If you want to add years to your life and life to your years, it’s time to take the plunge.
Think the fountain of youth is a myth? Not so fast. Researchers at the University of South Carolina department of exercise science have uncovered evidence that it may be quite real.
The wrinkle: You don’t drink it. You exercise in it.
In a long-term study, researchers analyzed health data from 40,547 men between the ages of 20 and 90. At the beginning of the study, each volunteer was assessed on a variety of measures: cholesterol levels, blood pressure, heart disease, diabetes, smoking, alcohol use, and exercise habits. All told, 15,883 of the men reported engaging in no exercise at all. Another 3,746 walked regularly; 20,356 ran; and 562 stayed fit by swimming.
The researchers followed each group’s respective fate for an average of 13 years. By the end of the study, some 3,386 overall had died. Perhaps not surprisingly, the Reaper took its greatest toll on the sedentary guys, 11 percent of whom had succumbed. Walkers fared better—just under 8 percent died. Runners did better still, with a death rate of 6.6 percent. The real surprise, however, occurred in the swimmers. Less than 2 percent had perished by the study’s end.
Steven Blair, P.E.D., lead researcher of the study, cautions against overstating the results because the number of swimmers in the study was relatively small compared to the other groups. “Swimmers did have the lowest death rate, about 50 percent lower than the other activity groups,” he says. “Still, I’m unwilling to go out on the limb too far and declare that swimming is actually better than running in reducing mortality risk.
“I think the main message,” he continues, “is that swimming appears to have definite survival benefits.”
Swimming in Health Benefits
Bragging rights aside, swimming does have advantages over land-based exercise. Chief among them: low injury rates. Running, tennis, and team sports are associated with a higher risk of injuries among adults, according to a study in the International Journal of Epidemiology. Swimming, by contrast, is not—which is one reason so many exercise physiologists tout it as an ideal lifelong sport.
Provided you practice good technique, swimming is an extremely forgiving form of exercise, says Joel Stager, Ph.D., director of the Indiana University Counsilman Center for the Science of Swimming. “Working out in water is largely non-impact,” he says. “There isn’t nearly as much wear and tear on the joints as there is in running.”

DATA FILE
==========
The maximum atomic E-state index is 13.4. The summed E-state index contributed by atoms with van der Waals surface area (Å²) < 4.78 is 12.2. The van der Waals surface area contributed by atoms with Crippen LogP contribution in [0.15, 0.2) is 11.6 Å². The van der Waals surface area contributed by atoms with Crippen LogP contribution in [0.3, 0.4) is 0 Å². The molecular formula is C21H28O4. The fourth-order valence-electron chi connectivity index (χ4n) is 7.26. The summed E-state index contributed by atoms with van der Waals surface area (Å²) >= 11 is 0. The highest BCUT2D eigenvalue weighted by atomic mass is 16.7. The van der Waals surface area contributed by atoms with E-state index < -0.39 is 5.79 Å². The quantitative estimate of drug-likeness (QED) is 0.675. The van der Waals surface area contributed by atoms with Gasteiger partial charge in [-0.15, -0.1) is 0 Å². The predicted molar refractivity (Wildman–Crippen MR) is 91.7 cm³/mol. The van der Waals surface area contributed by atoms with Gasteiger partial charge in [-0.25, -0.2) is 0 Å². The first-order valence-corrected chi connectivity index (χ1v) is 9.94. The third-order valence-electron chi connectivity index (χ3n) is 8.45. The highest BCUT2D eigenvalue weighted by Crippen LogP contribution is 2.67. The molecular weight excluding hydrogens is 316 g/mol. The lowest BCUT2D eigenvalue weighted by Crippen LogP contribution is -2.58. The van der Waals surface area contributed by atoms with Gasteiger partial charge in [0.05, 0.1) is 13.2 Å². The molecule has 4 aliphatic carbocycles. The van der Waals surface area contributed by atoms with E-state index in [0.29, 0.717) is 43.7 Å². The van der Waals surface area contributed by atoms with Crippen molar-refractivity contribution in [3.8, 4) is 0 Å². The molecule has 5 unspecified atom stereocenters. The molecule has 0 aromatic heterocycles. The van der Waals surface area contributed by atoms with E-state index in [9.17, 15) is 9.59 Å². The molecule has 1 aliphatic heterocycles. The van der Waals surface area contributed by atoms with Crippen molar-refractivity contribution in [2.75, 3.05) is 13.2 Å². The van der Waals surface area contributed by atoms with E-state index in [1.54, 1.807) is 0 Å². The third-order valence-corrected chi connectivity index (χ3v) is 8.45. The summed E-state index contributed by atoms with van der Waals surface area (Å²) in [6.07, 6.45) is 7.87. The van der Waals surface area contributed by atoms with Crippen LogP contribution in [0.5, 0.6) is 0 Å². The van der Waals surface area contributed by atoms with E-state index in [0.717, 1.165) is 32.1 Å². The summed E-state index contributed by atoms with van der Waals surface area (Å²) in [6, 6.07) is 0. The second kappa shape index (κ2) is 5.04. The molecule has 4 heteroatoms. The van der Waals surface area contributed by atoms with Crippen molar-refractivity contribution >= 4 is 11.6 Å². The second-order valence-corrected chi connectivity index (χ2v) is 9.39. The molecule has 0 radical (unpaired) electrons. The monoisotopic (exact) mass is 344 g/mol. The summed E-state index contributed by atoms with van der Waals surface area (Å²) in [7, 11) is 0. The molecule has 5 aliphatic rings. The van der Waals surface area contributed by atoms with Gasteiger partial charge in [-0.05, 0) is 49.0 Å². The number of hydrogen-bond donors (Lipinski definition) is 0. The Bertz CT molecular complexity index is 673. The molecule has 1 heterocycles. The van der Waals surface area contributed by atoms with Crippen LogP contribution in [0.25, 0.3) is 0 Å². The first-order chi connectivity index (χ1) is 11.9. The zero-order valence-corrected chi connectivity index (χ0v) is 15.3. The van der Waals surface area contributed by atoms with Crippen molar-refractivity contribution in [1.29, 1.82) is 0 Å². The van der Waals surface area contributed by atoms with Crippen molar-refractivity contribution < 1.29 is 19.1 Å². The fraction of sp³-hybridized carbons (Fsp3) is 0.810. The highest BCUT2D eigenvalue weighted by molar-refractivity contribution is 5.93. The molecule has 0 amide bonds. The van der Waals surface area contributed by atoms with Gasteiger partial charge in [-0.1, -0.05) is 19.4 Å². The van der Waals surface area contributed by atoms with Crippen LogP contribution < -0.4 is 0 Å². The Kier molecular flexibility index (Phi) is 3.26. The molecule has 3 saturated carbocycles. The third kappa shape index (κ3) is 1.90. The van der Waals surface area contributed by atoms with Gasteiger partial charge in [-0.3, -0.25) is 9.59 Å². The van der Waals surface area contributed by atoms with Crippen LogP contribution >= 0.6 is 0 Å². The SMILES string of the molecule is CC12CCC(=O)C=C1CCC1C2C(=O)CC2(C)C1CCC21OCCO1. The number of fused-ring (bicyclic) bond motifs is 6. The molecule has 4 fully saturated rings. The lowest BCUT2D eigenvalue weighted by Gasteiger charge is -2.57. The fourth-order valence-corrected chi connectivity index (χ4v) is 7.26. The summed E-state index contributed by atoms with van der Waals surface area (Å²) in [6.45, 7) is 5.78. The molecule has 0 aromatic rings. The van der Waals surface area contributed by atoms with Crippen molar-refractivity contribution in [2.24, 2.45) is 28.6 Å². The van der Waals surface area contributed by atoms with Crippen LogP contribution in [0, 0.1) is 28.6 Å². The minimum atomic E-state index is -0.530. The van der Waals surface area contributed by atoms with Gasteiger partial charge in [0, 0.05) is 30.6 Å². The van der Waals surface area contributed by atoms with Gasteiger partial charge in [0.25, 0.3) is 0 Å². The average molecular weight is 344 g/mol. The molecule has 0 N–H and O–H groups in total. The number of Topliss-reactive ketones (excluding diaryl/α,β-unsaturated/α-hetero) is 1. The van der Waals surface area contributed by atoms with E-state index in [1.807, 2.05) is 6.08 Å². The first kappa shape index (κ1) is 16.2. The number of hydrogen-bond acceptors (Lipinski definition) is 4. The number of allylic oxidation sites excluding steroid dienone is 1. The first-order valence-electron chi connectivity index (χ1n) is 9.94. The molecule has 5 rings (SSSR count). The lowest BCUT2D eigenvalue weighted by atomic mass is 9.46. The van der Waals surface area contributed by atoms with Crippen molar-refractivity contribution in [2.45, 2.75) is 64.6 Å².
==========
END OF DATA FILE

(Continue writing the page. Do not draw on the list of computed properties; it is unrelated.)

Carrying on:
For some people, such joint-friendliness can mean the difference between staying active and hardly moving at all. Older adults with arthritis, heart disease, prior injuries, or extra weight may find even slow walking too painful or difficult. Not so in your local swimming hole, thanks to the buoyancy of water.
Get Started with Water Aerobics
You don’t need to be Michael Phelps or Katie Ledecky to get a big boost from water exercise. In fact, you don’t even need to swim.
Water aerobics classes can improve heart health, muscle strength, and joint mobility in a fun, supportive environment. SilverSneakers Splash, for example, is a water aerobics and strength class designed for all skill levels—even non-swimmers. WATERinMOTION, another aqua exercise class, offers a high-energy workout that reduces impact on your knees and back.
Both classes are available through SilverSneakers, a health and fitness program that’s included with many Medicare Plans. Check your SilverSneakers eligibility instantly here.
Take Your Swimming to the Next Level
Of course, if you want to venture beyond water aerobics, actual swimming provides health benefits too—and in some cases an astonishing level of physiological upgrade. U.S. Masters Swimming is a nationwide community of nearly 65,000 adults committed to swimming for fun and fitness. You don’t have to compete, but a good number of these swimmers race in age groups that range from 18 to 24 all the way to 100 to 104.
These competitive swimmers have attracted research interest because they appear to be trailblazers for optimal aging. A study from the University of Michigan College of Pharmacy, for instance, looked at hypertension in 1,346 Masters swimmers compared to age- and gender-matched folks from the general population. The swimmers, they found, were more than twice as likely to be free of high blood pressure as their landlubber peers.
In other work, Stager and his colleagues assessed biological markers of aging in 172 Masters swimmers attending a national competition. Though this number likely included some of the top adult athletes in the country, their health advantages over their peers in the general population were nevertheless eye-opening:
- Their lung function was 15 percent better than age-predicted values.
- Their total cholesterol levels were eight to 10 percent lower than non-swimmers, and their HDL (often called “good”) cholesterol was higher.
- They had bigger and stronger muscles for their age group.
“Masters swimmers,” concludes Stager, “appear to maintain a higher level of functioning, independence, and quality of life as they age.”
Love to swim laps? Improve your technique and get the results you want with these 10 tips for a better swimming workout.
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